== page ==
Transgender Troops Set to Testify Before Congress on Military Ban

Army Capt. Jennifer PeacePhoto: Drew Perine / AP

Hearing featuring transgender members of the armed forces and Trump administration officials will take place next week.

On Tuesday, the House Armed Services Committee announced they will hold a hearing on “Transgender Service Policy’ beginning February 27th according to a new report by the Washington Blade. Now under a Democratic majority, the committee is headed by recently chaired Rep. Jackie Speier (D-Calif.)

Army Capt. Jennifer Peace, Army Capt. Alivia Stehlik, Army Staff Sgt. Patricia King, and Navy Lt. Cmdr. Blake Dremann will be testifying on behalf of the armed forces.

Recently, both Peace and Dremann were two of the transgender services members who were invited to attend the State of the Union address.

Testifying on behalf of the Trump administration is James Stewart, who’s performing the duties of undersecretary of defense for personnel and readiness, and Vice Adm. Raquel Bono, director of the Defense Health Agency. It is expected that the subcommittee will be asking them tough questions with regards to why the Pentagon wants to ban transgender people from serving and why they believe there is a medical need to do so when the American Medical Association already says there is none.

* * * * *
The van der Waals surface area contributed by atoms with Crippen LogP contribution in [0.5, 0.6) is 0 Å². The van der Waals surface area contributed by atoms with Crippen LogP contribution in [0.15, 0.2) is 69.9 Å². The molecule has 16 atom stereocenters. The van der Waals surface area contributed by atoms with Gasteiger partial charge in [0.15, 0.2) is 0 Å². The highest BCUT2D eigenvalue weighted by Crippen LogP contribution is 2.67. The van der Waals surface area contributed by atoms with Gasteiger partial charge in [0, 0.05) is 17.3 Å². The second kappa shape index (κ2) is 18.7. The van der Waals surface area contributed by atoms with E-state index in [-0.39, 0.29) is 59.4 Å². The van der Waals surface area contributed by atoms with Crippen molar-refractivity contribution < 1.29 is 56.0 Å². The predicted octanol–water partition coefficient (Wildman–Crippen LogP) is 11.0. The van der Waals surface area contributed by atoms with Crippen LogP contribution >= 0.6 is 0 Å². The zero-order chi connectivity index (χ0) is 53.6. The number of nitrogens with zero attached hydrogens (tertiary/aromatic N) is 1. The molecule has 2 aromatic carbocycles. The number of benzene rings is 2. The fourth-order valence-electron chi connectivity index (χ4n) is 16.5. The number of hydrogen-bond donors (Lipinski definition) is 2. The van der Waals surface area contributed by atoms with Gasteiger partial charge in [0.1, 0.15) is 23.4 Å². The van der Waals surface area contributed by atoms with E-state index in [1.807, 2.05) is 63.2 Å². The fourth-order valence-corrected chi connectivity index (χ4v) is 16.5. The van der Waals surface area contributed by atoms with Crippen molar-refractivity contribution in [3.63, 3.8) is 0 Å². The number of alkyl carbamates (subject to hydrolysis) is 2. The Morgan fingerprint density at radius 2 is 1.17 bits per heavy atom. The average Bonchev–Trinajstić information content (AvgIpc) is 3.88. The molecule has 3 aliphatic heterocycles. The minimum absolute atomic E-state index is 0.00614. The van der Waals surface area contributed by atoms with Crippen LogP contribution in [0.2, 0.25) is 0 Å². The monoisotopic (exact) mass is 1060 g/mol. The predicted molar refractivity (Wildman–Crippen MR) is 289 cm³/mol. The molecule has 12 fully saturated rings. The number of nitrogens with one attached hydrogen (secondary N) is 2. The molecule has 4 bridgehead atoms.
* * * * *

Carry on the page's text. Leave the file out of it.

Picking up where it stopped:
Also set to testify is Jesse Ehrenfeld, who is considered one of the country’s foremost experts on both transgender health care and military service. Ehrenfeld is a practicing physician and currently serves as the director of the Vanderbilt University Medical Center Program for LGBTI Health and as the secretary of the American Medical Association Board of Trustees. Ehrenfeld is also a commander in the Navy Reserve and serves as a medical reserve officer. During the Obama administration in 2015, he was an instrumental resource in the process of lifting the original ban on transgender troops.

President Trump originally tried to impose the ban via Twitter back in July 2017, however multiple injunctions were issued by federal courts preventing the policy from ever being implemented. In January, almost all the injunctions were lifted by the Supreme Court in a 5-4 decision. Currently, one injunction issued by a federal court in Maryland remains standing, but the order isn’t expected to last long as the Justice Department is looking to have it struck down following the Supreme Court’s decision.

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